--Employ a computerized prescriber order entry system that is interfaced with the pharmacy computer system to eliminate the need for pharmacy order entry.

--Standardize, document, and require implementation of a MAR verification process whenever new MARs are distributed (or rewritten). Orient new nurses to the required process. Also ask nurses to compare the pharmacy label (on dispensed medications) to the initial MAR entry before the first dose is administered to ensure that the pharmacist’s and nurse’s interpretation and transcription of a medication order is correct.

--Require documentation of a verified past medical history (including comorbid conditions) on order entry screens, MARs, and other records used during change-of-shift reports. Establish an effective method for communicating this information to pharmacy so that nurses and pharmacists can always match the prescribed drug therapy to a verified medical condition.

--Require recalculation of all doses of pediatric medications before dispensing the drug (pharmacists) and during initial order transcription/verification onto the MAR (nurses) to ensure the dose is appropriate.

--Require an entry of weight in computer systems for pediatric patients before processing orders; and establish a communication process that facilitates the timely transfer of accurate patient weights from nursing to the pharmacy.

-- Build and test maximum and subtherapeutic dose alerts in the order entry system (based on patient age and weight when applicable).

--Encourage nurses to investigate the possibility of an error if drugs for pediatric patients are dispensed in adult dosage forms.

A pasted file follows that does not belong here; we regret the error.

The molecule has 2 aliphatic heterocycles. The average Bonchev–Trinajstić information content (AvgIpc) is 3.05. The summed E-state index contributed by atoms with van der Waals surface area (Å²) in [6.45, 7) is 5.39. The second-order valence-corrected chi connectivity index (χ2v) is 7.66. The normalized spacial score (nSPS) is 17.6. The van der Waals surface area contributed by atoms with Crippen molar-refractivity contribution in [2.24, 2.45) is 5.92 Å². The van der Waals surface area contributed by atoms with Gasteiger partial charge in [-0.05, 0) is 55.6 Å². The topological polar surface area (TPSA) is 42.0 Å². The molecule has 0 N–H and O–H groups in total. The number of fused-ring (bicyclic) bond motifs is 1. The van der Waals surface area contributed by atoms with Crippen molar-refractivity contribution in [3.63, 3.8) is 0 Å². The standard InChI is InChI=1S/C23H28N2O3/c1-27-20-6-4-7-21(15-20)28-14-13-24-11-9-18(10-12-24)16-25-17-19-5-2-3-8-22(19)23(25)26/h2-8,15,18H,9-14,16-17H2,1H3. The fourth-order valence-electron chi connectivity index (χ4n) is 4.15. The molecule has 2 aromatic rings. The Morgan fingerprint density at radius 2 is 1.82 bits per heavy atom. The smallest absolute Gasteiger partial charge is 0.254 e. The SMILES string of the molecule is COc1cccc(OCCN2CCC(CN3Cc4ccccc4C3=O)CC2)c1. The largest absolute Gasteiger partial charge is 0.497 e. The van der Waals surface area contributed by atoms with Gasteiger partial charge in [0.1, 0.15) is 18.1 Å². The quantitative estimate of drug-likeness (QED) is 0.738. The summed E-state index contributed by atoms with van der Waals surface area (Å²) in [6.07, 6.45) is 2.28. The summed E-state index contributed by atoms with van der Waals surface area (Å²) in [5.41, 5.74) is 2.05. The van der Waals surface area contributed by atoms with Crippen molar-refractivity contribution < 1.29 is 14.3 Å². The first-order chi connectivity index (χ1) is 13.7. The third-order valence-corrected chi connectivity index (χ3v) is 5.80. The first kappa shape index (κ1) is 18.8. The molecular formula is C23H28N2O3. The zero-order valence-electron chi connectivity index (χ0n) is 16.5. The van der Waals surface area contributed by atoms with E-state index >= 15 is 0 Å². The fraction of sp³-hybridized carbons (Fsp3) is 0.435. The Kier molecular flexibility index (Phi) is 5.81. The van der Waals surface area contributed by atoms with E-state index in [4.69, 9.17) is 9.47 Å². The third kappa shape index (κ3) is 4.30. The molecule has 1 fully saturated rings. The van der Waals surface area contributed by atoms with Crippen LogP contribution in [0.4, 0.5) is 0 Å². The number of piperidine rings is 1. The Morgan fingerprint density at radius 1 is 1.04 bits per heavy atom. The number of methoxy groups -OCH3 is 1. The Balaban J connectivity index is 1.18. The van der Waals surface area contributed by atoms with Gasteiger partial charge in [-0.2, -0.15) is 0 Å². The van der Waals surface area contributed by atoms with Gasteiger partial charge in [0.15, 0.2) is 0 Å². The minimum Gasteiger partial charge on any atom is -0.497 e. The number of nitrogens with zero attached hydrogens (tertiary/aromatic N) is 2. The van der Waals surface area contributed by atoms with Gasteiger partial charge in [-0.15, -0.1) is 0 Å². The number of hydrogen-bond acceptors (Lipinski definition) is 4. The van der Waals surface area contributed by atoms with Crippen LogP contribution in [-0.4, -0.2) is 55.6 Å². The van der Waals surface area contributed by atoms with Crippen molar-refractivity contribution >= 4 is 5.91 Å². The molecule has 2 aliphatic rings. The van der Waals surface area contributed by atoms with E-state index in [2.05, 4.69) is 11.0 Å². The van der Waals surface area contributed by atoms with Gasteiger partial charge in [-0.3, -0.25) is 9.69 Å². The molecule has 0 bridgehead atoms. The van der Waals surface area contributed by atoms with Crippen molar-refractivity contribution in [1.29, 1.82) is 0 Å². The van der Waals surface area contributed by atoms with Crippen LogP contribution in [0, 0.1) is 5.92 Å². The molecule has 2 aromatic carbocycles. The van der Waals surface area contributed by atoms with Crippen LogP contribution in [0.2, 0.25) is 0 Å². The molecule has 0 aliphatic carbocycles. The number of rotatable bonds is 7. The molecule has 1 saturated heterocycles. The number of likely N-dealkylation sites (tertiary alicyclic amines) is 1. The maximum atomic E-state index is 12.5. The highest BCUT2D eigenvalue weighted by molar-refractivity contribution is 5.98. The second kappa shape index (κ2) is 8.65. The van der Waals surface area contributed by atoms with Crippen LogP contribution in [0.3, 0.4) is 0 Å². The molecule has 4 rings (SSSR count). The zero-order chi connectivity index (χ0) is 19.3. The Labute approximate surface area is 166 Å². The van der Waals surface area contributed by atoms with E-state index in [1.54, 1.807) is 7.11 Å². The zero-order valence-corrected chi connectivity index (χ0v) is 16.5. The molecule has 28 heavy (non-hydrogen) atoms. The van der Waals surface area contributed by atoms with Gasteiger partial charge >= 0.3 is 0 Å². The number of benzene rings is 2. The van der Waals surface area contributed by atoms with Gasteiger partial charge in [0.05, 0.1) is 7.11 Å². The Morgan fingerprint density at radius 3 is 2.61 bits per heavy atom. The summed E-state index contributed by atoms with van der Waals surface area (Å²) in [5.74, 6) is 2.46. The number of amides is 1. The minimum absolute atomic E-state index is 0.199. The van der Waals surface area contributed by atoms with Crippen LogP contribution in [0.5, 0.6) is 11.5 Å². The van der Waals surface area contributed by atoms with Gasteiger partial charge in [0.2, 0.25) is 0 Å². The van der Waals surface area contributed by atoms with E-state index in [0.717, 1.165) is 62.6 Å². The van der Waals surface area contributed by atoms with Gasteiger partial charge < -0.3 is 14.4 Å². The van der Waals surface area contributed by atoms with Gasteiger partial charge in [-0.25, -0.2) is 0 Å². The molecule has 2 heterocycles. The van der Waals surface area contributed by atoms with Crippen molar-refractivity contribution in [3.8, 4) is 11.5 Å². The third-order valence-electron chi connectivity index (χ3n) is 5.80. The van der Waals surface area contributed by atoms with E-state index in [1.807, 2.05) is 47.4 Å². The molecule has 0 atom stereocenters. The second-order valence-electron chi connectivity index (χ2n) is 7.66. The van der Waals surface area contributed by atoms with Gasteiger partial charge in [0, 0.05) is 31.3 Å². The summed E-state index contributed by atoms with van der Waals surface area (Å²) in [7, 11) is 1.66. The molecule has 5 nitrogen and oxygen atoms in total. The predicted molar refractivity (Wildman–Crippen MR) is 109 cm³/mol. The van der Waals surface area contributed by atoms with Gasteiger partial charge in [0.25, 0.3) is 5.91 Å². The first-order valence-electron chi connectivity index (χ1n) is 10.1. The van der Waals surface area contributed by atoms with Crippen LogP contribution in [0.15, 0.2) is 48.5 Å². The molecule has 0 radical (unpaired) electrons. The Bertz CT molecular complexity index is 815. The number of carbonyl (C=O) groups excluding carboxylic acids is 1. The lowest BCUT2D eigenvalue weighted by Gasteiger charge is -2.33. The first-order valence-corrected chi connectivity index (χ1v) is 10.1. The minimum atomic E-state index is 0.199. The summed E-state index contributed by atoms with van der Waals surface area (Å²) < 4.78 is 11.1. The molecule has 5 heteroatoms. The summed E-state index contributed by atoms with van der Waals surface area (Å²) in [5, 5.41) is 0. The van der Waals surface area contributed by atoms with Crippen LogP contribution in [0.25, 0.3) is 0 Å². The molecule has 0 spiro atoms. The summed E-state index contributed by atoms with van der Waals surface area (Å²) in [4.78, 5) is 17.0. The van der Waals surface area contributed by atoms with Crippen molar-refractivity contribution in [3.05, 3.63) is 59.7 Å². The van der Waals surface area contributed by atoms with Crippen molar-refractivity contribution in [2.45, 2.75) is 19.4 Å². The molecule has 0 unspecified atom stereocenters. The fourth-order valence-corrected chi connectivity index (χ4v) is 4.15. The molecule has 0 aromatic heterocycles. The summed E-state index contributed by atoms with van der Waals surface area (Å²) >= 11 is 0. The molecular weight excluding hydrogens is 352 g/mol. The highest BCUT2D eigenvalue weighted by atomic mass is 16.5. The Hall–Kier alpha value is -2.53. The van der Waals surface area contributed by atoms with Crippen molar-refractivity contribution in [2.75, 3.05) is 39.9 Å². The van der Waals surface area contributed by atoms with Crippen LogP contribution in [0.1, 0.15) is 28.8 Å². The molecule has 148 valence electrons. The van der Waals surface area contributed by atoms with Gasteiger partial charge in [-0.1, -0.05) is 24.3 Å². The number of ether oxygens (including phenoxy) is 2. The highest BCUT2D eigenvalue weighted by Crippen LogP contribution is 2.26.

--Post a daily electronic or computer-generated summary of prescribed medications on each patient’s chart and educate physicians about its value in detecting inaccuracies.

--Provide translators for patient/family teaching about diagnoses, treatment plans, and newly prescribed medications. Offer written drug information sheets (8th grade level or lower) to patients in their primary language. Ask the patient/family to demonstrate their understanding of written and verbal information provided.

--Establish a process to thoroughly investigate all “missing” medications before asking nurses to “resend” an order, and/or before dispensing the medication again. In this case, carbamazepine had not been dispensed for the intended patient. Thus, nurses likely called the pharmacy for the “missing” medication. When the drug could not be found on the correct patient profile, had a pharmacist located the initial order and noticed that it had been processed, perhaps further investigation would have resulted in earlier discovery of the error.